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CubeSmart (CUBE) Q3 2020 Earnings Call Transcript

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CubeSmart (NYSE: CUBE)
Q3 2020 Earnings Call
Nov 6, 2020, 11:00 a.m. ET

Contents:

  • Prepared Remarks
  • Questions and Answers
  • Call Participants

Prepared Remarks:

Operator

Good morning, and welcome to the CubeSmart Third Quarter 2020 Earnings Call. [Operator Instructions] [Operator Instructions].

I would now like to turn the conference over to Josh Schutzer, Senior Director of Finance. Please go ahead.

Joshua Schutzer -- Senior Director of Finance

Thank you. Hello, everyone. Good morning from Malvern, Pennsylvania. Welcome to CubeSmart's Third Quarter 2020 Earnings Call. Participants on today's call include Chris Marr, President and Chief Executive Officer; and Tim Martin, Chief Financial Officer. Our prepared remarks will be followed by a Q&A session. In addition to our earnings release, which was issued yesterday evening, supplemental operating and financial data is available under the Investor Relations section of the company's website at www.cubesmart.com. The company's remarks will include certain forward-looking statements regarding earnings and strategy that involve risks, uncertainties and other factors that may cause the actual results to differ materially from these forward-looking statements.

The risks and factors that could cause our results to differ materially from forward-looking statements are provided in documents the company furnishes to or files with the Securities and Exchange Commission, specifically the Form 8-K we filed this morning, together with our earnings release filed with the Form 8-K and the Risk Factors section of the company's annual report on Form 10-K. In addition, the company's remarks include reference to non-GAAP measures. A reconciliation between GAAP and non-GAAP measures can be found in the third quarter financial supplement posted on the company's website at www.cubesmart.com.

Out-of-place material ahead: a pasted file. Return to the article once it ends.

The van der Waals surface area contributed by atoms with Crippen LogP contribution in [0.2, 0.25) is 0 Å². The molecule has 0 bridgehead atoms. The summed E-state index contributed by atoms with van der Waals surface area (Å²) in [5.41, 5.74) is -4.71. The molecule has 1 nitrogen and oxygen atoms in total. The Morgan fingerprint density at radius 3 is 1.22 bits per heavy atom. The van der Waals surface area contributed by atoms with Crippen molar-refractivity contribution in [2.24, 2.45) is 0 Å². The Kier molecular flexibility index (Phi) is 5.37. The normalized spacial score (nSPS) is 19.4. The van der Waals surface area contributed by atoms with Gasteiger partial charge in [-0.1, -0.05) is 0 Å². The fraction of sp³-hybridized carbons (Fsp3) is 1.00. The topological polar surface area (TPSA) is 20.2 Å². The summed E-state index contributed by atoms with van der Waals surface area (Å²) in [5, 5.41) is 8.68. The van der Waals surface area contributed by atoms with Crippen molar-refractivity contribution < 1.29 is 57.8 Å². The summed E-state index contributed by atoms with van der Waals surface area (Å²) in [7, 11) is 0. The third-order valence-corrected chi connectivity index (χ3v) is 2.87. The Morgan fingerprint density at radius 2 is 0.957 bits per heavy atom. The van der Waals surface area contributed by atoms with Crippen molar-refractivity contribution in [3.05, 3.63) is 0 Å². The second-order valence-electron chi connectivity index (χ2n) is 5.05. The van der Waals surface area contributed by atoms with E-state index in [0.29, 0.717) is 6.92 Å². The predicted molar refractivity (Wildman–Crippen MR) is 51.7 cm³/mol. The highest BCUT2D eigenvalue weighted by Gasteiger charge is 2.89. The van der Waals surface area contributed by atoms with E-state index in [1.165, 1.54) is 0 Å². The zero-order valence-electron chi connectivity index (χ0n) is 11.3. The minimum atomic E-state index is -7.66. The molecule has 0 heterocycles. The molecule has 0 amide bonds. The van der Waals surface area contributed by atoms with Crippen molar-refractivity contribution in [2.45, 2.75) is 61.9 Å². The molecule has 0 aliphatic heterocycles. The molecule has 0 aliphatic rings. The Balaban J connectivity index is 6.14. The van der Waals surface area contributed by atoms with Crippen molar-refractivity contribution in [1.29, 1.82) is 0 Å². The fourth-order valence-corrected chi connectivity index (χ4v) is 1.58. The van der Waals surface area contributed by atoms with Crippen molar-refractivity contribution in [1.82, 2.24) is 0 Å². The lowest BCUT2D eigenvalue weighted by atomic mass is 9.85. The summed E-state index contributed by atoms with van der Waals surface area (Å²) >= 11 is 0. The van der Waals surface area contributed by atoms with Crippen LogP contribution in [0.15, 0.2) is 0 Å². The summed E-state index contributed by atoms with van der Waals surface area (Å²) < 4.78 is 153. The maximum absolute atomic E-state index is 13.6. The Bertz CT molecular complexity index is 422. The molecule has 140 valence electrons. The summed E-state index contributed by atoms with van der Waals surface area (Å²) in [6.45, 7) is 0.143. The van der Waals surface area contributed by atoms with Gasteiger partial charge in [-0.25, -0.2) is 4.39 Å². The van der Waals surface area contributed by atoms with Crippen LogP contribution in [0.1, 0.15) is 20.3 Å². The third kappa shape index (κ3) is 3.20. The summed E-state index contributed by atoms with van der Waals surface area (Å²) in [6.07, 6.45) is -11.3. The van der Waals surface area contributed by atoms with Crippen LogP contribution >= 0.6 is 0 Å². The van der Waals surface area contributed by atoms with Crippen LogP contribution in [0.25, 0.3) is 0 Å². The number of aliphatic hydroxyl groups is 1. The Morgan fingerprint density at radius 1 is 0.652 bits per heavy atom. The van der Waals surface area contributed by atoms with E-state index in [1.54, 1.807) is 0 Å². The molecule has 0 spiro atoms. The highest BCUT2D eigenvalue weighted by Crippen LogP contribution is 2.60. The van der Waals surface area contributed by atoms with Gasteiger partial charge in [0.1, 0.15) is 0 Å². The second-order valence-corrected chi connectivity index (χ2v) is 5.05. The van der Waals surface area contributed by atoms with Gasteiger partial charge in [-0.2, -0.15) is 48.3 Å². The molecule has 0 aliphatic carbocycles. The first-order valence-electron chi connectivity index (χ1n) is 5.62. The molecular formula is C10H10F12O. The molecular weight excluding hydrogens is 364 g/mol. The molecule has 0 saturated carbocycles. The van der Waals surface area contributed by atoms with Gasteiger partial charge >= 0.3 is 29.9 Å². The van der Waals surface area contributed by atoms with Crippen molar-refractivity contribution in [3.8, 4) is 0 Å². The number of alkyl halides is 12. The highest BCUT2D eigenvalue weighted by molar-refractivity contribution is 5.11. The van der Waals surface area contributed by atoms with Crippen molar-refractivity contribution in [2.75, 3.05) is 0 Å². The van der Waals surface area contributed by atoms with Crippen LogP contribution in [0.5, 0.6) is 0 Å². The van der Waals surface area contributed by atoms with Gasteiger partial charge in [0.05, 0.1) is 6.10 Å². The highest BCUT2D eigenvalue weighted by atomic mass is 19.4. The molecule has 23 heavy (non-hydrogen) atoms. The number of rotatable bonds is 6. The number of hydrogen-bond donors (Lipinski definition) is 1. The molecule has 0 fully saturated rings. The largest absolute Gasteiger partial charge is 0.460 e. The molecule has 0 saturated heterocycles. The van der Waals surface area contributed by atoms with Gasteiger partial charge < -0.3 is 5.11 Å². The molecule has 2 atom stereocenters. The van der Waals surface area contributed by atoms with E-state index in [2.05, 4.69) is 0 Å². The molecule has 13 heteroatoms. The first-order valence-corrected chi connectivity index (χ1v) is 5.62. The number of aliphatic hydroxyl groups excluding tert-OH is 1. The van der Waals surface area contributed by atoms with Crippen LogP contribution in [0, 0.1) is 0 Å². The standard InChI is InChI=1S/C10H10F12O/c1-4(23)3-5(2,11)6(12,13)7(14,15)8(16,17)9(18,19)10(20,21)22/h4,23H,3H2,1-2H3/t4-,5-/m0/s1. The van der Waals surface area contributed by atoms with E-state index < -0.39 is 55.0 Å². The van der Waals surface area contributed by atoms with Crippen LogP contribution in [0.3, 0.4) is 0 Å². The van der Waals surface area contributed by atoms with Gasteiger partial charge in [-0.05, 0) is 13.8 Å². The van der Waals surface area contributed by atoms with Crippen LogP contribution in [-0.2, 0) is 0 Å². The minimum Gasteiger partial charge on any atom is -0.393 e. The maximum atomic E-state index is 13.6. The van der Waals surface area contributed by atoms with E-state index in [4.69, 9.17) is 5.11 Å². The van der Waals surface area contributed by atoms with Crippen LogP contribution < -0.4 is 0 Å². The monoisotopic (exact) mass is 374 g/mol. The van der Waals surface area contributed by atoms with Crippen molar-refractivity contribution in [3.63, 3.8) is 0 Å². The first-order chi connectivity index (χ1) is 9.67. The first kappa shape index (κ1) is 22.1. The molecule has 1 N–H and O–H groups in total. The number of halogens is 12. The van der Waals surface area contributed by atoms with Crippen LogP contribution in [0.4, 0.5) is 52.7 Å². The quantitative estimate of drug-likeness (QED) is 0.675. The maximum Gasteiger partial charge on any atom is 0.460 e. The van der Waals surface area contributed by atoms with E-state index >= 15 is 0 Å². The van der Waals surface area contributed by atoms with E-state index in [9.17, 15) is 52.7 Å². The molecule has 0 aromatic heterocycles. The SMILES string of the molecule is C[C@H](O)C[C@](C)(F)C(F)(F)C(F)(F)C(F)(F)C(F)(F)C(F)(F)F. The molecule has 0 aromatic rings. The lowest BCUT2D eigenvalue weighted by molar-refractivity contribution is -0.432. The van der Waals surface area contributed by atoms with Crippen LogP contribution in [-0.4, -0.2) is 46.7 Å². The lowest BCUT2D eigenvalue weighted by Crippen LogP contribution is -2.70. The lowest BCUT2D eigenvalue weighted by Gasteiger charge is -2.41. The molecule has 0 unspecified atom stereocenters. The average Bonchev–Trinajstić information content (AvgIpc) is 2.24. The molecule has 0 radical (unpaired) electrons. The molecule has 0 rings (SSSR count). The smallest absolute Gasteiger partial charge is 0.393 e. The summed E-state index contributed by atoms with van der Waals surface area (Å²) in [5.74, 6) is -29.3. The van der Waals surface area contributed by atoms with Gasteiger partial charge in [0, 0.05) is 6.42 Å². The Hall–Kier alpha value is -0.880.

I will now turn the call over to Chris.

Christopher P. Marr -- President And Chief Executive Officer

Thanks, Josh, and good morning, everyone. The self-storage industry provides a convenient and efficient solution to a wide range of our customers' requirements, and as such, has proven yet again to be an exceptionally resilient business. At CubeSmart, coming off significant pandemic-related challenges in the second quarter, our best-in-class portfolio demonstrated the strong recovery in the third quarter. And that positive momentum continues into November. Our physical occupancy remains at record-highs with the same-store occupancy gap to last year expanding and ending October at a positive 211 basis points. Demand from high-quality customers remains extremely solid and our average length of stay continues to elongate. Strong consumer demand, lower vacates and elevated occupancies are being reflected in gains in year-over-year average offered net effective rates.

The percentage rate gap expansion to last year continued building throughout the third quarter. Across our major markets as we end October, the percentage gap to last year ranges from the low-teens to the mid-20s. Our New York portfolio had a very solid quarter, posting occupancy and revenue growth above our overall same-store average. And that strength has accelerated into the fourth quarter. Strong demand trends have helped accelerate the lease-up of recently opened stores in many markets, helping to stabilize the operating environment. The supply outlook continues to gradually slow as the number of properties in the pipeline declines. After a pause, our investment activity also picked up steam during the quarter. In addition to our previously announced agreement to acquire eight of the highest-quality stores in Brooklyn, the Bronx and Queens from Storage Deluxe, we also noted in our earnings release, that we have nine additional properties located in Florida, in Long Island, Nevada and Texas under contract. And we expect to close by year-end. We continue to be pleased with the positive impact our technology initiatives are having on our operating results.